The field of view that is captured by a particular lens can vary from an extremely wide field of view, to one that is extremely narrow. The human vision’s field of view, for reference, is often slated to be around 50 mm. An attempt to understand Mukdeeprom and Guadagnino’s decision to shoot the entire feature on a single Cooke S4 35mm lens may yield varying interpretations. Regardless, it is important to note that being limited to a single focal length often leads to a dependence on an open frame composition. Scenes of open frame composition that oversee moments of personal discussion between Elio and Oliver are always warm and brightly lit, and constantly reiterate the feelings of unvoiced tension and a longing to comfortably speak, both hallmarks of their first meeting, as if to subtly remind us of this indelible weight. This ability to build, maintain, and reiterate a specific type of atmosphere simply through the repeated use of the similar compositions under identical lighting patterns, serves to demonstrate how the use of a single focal length may have encouraged a form of character expression and engagement through blocking, which may otherwise be taken for granted when afforded the luxury of multiple focal lengths.

Even a casual viewing of this film would allow one to see that more often than not, many scenes in the film tend to begin with a character, often Elio or Oliver, one of whom is near the camera, in a tight-shot or close-up, only to end up in the foreground, as the scene unfolds. This ‘fluctuation’ arises from the simple art of blocking, a technique where actors are pre-directed about the positions they are expected to occupy during the course of a scene, which can change just once during the course of an entire scene, or more than once. Elio initially finds Oliver to be an intrusive presence, but little comes in the way of the two befriending one another. Oliver is outspoken, charming, and in many ways, a stark contradiction to Elio’s mellow, introversive self. The first act ends with a moment where the two are laying in a field of grass, looking at the sky above them, a development which reduces Elio’s vexed reception of Oliver up to this point, as red herrings that served to undermine and even disguise his feeligns for him. Compositionally, this is the first scene in the film where they are both in a mid-close shot. Segues to scenes which follow from this point onwards, do not employ the ‘fluctuation’ that was observed up until that point; blocking wise, Oliver’s position will never shift from a close-up to a figure in the foreground, as if a test of Elio’s patience and commitment to veiling his feelings. This again serves to demonstrate how the art of blocking can yield results that may otherwise be simple, albeit uninspiring, in respect to an approach to the craft.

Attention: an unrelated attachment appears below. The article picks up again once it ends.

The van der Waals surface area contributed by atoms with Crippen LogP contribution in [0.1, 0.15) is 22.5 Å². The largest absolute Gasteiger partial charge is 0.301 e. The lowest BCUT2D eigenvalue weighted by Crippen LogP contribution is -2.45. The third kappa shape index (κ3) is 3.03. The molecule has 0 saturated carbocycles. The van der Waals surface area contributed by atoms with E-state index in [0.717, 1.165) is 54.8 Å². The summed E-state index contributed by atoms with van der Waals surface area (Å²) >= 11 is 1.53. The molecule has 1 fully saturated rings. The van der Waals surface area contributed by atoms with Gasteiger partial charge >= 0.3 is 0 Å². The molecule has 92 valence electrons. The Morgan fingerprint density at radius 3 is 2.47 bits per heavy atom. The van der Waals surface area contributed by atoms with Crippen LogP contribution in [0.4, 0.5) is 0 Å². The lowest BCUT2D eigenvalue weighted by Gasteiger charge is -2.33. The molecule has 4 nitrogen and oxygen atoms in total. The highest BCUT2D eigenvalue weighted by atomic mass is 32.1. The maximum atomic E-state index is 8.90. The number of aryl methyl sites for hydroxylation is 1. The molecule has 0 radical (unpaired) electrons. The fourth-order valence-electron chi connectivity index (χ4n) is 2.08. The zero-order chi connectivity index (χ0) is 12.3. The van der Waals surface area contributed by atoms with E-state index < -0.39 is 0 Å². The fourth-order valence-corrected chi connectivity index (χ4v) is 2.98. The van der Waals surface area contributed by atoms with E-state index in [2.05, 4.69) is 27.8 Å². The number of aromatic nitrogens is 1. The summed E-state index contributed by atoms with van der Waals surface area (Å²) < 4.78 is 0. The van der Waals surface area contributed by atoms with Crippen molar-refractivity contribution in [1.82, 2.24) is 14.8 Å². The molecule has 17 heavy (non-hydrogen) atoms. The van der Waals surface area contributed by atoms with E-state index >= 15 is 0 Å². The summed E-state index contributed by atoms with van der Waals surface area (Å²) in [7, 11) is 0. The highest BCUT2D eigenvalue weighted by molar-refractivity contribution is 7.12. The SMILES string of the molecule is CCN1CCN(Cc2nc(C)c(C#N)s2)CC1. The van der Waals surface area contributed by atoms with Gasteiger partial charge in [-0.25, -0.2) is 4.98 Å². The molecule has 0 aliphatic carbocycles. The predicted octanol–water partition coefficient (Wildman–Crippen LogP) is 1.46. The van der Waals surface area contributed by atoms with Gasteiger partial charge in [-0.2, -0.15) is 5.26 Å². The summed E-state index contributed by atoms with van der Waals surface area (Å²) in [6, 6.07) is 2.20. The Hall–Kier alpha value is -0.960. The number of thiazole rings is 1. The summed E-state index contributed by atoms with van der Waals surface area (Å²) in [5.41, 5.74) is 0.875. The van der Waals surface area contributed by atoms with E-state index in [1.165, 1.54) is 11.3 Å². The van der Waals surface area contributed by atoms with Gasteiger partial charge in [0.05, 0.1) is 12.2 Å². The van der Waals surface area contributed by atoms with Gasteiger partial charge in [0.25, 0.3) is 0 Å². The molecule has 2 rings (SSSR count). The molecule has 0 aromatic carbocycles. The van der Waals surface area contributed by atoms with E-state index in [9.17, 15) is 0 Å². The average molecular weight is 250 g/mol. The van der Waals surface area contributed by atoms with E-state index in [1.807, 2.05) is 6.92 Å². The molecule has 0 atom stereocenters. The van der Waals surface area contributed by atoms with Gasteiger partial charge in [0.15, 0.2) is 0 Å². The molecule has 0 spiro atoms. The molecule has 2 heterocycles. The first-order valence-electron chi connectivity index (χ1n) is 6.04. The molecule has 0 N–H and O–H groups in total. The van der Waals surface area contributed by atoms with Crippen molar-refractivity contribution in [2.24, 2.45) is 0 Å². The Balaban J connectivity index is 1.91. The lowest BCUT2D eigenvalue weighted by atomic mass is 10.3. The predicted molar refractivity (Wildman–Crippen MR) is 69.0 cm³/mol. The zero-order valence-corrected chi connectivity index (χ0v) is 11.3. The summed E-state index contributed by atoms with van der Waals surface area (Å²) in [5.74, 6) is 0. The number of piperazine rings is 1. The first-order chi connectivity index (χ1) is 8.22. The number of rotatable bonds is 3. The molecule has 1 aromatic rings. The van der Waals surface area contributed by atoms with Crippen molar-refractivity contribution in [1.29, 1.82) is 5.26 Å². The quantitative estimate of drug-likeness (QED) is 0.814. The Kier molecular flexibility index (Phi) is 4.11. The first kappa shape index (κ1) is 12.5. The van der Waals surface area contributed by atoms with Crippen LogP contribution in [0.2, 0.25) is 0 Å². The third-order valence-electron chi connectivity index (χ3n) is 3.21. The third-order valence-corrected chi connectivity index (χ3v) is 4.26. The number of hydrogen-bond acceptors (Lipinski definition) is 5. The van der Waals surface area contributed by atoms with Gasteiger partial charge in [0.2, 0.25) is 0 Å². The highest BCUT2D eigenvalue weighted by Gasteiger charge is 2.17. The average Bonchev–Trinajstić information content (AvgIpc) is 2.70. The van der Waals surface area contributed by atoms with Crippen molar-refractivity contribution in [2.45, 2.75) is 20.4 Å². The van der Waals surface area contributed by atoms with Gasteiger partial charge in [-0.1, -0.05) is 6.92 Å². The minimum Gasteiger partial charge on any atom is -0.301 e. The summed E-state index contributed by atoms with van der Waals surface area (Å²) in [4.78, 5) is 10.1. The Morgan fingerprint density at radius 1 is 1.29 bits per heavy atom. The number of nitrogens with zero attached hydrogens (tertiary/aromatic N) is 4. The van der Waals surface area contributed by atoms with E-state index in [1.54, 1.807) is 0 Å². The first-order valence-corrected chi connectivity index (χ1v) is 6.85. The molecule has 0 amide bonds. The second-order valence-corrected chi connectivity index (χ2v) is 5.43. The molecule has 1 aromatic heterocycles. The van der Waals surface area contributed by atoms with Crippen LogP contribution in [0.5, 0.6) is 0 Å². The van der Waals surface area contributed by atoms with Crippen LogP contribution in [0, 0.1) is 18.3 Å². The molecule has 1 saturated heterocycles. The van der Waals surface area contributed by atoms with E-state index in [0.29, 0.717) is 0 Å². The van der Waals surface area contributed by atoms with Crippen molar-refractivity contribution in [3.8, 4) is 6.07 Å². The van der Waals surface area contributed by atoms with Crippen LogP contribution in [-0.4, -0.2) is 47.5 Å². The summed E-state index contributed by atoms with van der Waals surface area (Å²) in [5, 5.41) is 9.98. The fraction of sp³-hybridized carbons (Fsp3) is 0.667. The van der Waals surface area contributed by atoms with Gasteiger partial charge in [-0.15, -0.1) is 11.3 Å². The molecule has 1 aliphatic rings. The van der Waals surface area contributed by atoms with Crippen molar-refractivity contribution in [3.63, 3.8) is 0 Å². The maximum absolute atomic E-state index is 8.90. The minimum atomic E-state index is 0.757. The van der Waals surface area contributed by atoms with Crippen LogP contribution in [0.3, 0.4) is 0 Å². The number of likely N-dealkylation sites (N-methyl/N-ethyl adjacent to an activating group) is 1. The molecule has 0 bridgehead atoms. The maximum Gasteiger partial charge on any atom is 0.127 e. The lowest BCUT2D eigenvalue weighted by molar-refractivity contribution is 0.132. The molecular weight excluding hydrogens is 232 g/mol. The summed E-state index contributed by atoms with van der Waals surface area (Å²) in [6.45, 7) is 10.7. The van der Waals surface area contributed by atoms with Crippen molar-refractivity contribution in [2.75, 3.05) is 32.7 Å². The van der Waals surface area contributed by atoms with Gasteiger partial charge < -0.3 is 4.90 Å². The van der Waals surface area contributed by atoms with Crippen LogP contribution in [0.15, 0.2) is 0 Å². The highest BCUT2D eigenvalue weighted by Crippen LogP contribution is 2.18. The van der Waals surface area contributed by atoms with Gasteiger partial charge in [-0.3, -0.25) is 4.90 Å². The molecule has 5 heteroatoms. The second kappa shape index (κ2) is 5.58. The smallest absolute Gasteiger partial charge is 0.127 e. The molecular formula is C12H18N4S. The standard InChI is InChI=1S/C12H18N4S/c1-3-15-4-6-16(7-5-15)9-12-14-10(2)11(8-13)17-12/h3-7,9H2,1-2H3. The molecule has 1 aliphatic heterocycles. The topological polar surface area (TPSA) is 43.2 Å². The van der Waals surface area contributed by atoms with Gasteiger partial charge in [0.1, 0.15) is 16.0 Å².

Call Me by Your Name is by no means the first feature to be shot entirely using a single prime lens. However, it is one of the few slow-burners of art-house cinema in recent times to achieve what many would call a feat. On the other hand, it demonstrates the encouragement and drive that such a limitation often places on directors, and specifically, cinematographers, to tell stories in a manner that audiences are not accustomed to experiencing. Mukdeeprom and Guadagnino’s decision to focus on their approach to their craft, instead of merely the tools at the disposal, allowed them to reach for more with less, without giving away signs of compromise.